Whether you choose to contact your elected officials in their offices on Capitol Hill, in their state or districts, during a field site or manufacturing plant visit, or just by mail, e-mail or telephone, here are some thoughts to bring up with your elected officials when advocating for pavement preservation.
When contacting your elected officials, either in person with the legislator or his or her assistant, or by first class mail or e-mail, always start by explaining your personal connection to them.
For example, do you live or work in their state or district? If you have a facility in the state or district explain how many people work there and explain how the lack of a long term highway reauthorization bill affects them.
Then it will be time to talk about the issue!
FP2 and its allies work to retain pavement preservation provisions in surface transportation program reauthorization bills which come before Congress.
Pavement preservation was eligible for funding in the MAP-21, the FAST Act, and now the 2021 Infrastructure Investment and Jobs Act (IIJA) surface transportation legislation. It’s essential that it’s retained in future surface transportation reauthorizations. That’s because pavement preservation practice extends pavement life, avoiding high future costs of reconstruction or rehabilitation through the expenditure of less money at critical points in a pavement life.
- Pavement preservation is an important tool used to extend public agency resources to increase the useful life of roads at a significant cost savings over the life of the road. Research shows spending $1 to preserve a road in good condition precludes spending $6 to $10 to reconstruct it later, after it’s gone too far to maintain.
- By preserving and extending the life of pavement, thus deferring the need for costly rehabilitation and reconstruction projects, federal highway dollars will go farther, less roadwork disruption will be created for the motorist, and the environment will benefit by decreased emissions from traffic jams, construction equipment and other environmental impacts.
- Extending limited federal, state and local dollars available for road infrastructure via pavement preservation is particularly important when budgets are limited.
- Short-term funding bills result in uncertainty. Public agencies need a multi-year reauthorization so they can plan multi-year projects. Otherwise they lurch from extension to extension, unable to make long-term decisions. This inability to plan is costly to taxpayers, and is not at all cost-effective for maintaining infrastructure.
- Asset management plans are maintained by state and local transportation agencies, which use them to make preservation decisions within a multi-year time frame. Lack of a multi-year reauthorization forces agencies to focus on the more short-sighted “worst first” approach, in which maintenance cash is spent fixing problems rather than planning to prevent future problems.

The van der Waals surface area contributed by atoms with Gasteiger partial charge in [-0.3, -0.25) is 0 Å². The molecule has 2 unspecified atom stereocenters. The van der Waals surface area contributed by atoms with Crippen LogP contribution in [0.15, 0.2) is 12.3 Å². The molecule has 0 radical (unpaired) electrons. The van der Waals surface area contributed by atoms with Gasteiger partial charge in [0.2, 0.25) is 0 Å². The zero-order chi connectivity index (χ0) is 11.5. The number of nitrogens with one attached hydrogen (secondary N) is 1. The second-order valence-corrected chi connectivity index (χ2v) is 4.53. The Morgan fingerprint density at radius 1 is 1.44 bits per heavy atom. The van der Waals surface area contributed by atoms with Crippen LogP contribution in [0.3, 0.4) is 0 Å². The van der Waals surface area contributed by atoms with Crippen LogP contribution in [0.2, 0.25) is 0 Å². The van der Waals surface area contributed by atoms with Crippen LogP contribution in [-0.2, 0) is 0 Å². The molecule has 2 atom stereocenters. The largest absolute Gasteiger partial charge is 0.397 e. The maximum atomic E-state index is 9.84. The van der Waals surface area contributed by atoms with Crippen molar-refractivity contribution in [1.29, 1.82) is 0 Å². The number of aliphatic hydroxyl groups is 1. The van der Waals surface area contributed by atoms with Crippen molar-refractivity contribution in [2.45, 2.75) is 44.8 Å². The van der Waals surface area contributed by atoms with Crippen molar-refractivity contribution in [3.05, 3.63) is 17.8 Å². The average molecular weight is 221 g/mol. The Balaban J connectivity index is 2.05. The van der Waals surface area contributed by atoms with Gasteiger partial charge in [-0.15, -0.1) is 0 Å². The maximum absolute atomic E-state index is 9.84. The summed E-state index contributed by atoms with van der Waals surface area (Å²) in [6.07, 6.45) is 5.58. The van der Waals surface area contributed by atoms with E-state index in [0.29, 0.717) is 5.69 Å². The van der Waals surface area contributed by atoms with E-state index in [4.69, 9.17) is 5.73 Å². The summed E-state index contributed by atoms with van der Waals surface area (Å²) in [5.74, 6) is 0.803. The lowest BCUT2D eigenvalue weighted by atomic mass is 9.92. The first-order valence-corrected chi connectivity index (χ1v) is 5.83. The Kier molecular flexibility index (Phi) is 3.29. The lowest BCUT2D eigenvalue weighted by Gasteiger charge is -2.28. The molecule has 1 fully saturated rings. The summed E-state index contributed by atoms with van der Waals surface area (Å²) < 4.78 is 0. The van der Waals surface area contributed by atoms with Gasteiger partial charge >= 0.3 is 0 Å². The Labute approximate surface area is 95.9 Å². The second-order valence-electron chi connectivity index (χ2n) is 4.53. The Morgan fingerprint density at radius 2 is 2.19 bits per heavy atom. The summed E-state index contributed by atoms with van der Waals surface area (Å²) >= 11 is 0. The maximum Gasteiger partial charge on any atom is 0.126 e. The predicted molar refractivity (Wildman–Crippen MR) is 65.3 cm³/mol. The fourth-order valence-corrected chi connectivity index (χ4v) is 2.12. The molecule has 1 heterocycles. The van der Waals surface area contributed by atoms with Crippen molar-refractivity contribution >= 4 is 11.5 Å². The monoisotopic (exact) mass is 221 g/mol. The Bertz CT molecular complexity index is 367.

FP2 Inc. Fights for Pavement Preservation
- On Capitol Hill, FP2 represents all facets of the pavement preservation community. Pre-eminent among its supporters are the Asphalt Emulsion Manufacturers Association, Asphalt Recycling & Reclaiming Association, International Grooving & Grinding Association, International Slurry Surfacing Association, and National Asphalt Pavement Association.
- In addition to its work “inside the Beltway” FP2 is very involved in supporting regional pavement preservation partnerships and councils, and the National Center for Pavement Preservation, all of which help promote wise use of limited dollars by preserving roads.
- FP2 also supports practical field research and development, such as the National Preservation Experiment collaborative research by the National Center for Asphalt Technology, and Minnesota DOT’s MnRoad test tracks, which are pioneering research in pavement preservation performance in different climates, while reducing duplication of state efforts.
Please Reach Out to Your Elected Officials!
Please reach out to your representative and two senators to urge them to support reauthorization of a long-term highway spending bill, and which includes adequate funding for pavement preservation and research.
Your use of these themes will make your outreach easier, and ensure a consistent message from the pavement preservation community.
For more information, please contact FP2 executive director Rick Church, 630.230.1397, firstname.lastname@example.org.
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The links below can be used to find your Representative and Senators. The best way to contact them is through e-mail. District meeting or site visit requests are best scheduled through the closest in-state office. If you need help accessing that information, please let Rick Church (email@example.com) or Tracy Taylor (firstname.lastname@example.org) know and we will be glad to help.
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